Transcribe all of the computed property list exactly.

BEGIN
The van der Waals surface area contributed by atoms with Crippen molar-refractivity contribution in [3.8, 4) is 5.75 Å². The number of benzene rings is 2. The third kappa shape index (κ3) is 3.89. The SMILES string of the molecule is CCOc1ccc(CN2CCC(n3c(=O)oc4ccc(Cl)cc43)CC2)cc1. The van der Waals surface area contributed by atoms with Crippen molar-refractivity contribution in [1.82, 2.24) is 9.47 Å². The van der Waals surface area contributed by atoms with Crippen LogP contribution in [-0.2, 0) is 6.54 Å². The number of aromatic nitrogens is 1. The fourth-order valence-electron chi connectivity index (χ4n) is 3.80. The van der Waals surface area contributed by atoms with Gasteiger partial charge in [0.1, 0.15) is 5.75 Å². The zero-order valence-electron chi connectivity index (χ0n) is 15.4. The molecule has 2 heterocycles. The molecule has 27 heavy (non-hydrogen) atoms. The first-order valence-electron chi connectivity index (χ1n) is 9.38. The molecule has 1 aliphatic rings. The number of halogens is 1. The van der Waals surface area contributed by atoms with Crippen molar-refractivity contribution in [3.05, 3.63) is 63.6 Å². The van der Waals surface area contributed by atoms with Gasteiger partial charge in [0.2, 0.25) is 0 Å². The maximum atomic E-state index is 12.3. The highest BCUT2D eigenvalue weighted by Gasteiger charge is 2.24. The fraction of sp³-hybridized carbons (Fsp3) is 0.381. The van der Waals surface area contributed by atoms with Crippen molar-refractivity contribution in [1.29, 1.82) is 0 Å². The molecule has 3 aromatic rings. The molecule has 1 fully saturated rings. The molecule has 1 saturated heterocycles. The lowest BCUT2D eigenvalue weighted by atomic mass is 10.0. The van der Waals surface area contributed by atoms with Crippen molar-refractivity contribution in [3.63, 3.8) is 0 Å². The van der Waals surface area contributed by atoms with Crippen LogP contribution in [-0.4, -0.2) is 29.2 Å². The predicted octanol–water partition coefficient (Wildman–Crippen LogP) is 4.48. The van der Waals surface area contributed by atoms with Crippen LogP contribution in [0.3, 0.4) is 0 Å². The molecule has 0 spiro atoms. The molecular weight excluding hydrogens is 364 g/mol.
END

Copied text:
The van der Waals surface area contributed by atoms with Crippen molar-refractivity contribution in [3.8, 4) is 5.75 Å². The number of benzene rings is 2. The third kappa shape index (κ3) is 3.89. The SMILES string of the molecule is CCOc1ccc(CN2CCC(n3c(=O)oc4ccc(Cl)cc43)CC2)cc1. The van der Waals surface area contributed by atoms with Crippen molar-refractivity contribution in [1.82, 2.24) is 9.47 Å². The van der Waals surface area contributed by atoms with Crippen LogP contribution in [-0.2, 0) is 6.54 Å². The number of aromatic nitrogens is 1. The fourth-order valence-electron chi connectivity index (χ4n) is 3.80. The van der Waals surface area contributed by atoms with Gasteiger partial charge in [0.1, 0.15) is 5.75 Å². The zero-order valence-electron chi connectivity index (χ0n) is 15.4. The molecule has 2 heterocycles. The molecule has 27 heavy (non-hydrogen) atoms. The first-order valence-electron chi connectivity index (χ1n) is 9.38. The molecule has 1 aliphatic rings. The number of halogens is 1. The van der Waals surface area contributed by atoms with Crippen molar-refractivity contribution in [3.05, 3.63) is 63.6 Å². The van der Waals surface area contributed by atoms with Gasteiger partial charge in [0.2, 0.25) is 0 Å². The maximum atomic E-state index is 12.3. The highest BCUT2D eigenvalue weighted by Gasteiger charge is 2.24. The fraction of sp³-hybridized carbons (Fsp3) is 0.381. The van der Waals surface area contributed by atoms with Crippen molar-refractivity contribution in [1.29, 1.82) is 0 Å². The molecule has 3 aromatic rings. The molecule has 1 fully saturated rings. The molecule has 1 saturated heterocycles. The lowest BCUT2D eigenvalue weighted by atomic mass is 10.0. The van der Waals surface area contributed by atoms with Crippen molar-refractivity contribution in [3.63, 3.8) is 0 Å². The van der Waals surface area contributed by atoms with Crippen LogP contribution in [-0.4, -0.2) is 29.2 Å². The predicted octanol–water partition coefficient (Wildman–Crippen LogP) is 4.48. The van der Waals surface area contributed by atoms with Crippen LogP contribution in [0.3, 0.4) is 0 Å². The molecule has 0 spiro atoms. The molecular weight excluding hydrogens is 364 g/mol.